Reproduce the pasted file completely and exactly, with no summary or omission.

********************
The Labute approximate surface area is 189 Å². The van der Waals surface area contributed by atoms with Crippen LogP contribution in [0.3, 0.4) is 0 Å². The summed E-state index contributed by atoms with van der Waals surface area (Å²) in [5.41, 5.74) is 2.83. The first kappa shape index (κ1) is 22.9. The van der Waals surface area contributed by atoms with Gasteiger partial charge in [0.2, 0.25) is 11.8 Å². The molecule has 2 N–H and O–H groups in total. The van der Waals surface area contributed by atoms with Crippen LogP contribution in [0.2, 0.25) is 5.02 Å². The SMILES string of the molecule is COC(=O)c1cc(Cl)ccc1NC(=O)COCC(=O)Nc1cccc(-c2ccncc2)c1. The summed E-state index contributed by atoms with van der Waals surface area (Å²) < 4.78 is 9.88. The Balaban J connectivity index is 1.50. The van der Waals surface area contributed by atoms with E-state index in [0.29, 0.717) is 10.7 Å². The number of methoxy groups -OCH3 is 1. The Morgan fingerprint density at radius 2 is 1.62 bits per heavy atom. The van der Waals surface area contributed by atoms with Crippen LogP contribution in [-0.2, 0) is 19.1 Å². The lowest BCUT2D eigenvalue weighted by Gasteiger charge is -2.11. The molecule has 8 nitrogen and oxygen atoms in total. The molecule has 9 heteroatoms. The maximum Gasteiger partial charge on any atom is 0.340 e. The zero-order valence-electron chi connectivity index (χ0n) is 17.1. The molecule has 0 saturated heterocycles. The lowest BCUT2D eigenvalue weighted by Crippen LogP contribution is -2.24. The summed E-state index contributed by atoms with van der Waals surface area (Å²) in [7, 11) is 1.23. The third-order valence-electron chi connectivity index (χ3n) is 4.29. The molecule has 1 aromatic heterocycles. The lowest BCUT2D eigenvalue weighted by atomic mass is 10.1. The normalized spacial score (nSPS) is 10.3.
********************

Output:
The Labute approximate surface area is 189 Å². The van der Waals surface area contributed by atoms with Crippen LogP contribution in [0.3, 0.4) is 0 Å². The summed E-state index contributed by atoms with van der Waals surface area (Å²) in [5.41, 5.74) is 2.83. The first kappa shape index (κ1) is 22.9. The van der Waals surface area contributed by atoms with Gasteiger partial charge in [0.2, 0.25) is 11.8 Å². The molecule has 2 N–H and O–H groups in total. The van der Waals surface area contributed by atoms with Crippen LogP contribution in [0.2, 0.25) is 5.02 Å². The SMILES string of the molecule is COC(=O)c1cc(Cl)ccc1NC(=O)COCC(=O)Nc1cccc(-c2ccncc2)c1. The summed E-state index contributed by atoms with van der Waals surface area (Å²) < 4.78 is 9.88. The Balaban J connectivity index is 1.50. The van der Waals surface area contributed by atoms with E-state index in [0.29, 0.717) is 10.7 Å². The number of methoxy groups -OCH3 is 1. The Morgan fingerprint density at radius 2 is 1.62 bits per heavy atom. The van der Waals surface area contributed by atoms with Crippen LogP contribution in [-0.2, 0) is 19.1 Å². The lowest BCUT2D eigenvalue weighted by Gasteiger charge is -2.11. The molecule has 8 nitrogen and oxygen atoms in total. The molecule has 9 heteroatoms. The maximum Gasteiger partial charge on any atom is 0.340 e. The zero-order valence-electron chi connectivity index (χ0n) is 17.1. The molecule has 0 saturated heterocycles. The lowest BCUT2D eigenvalue weighted by Crippen LogP contribution is -2.24. The summed E-state index contributed by atoms with van der Waals surface area (Å²) in [7, 11) is 1.23. The third-order valence-electron chi connectivity index (χ3n) is 4.29. The molecule has 1 aromatic heterocycles. The lowest BCUT2D eigenvalue weighted by atomic mass is 10.1. The normalized spacial score (nSPS) is 10.3.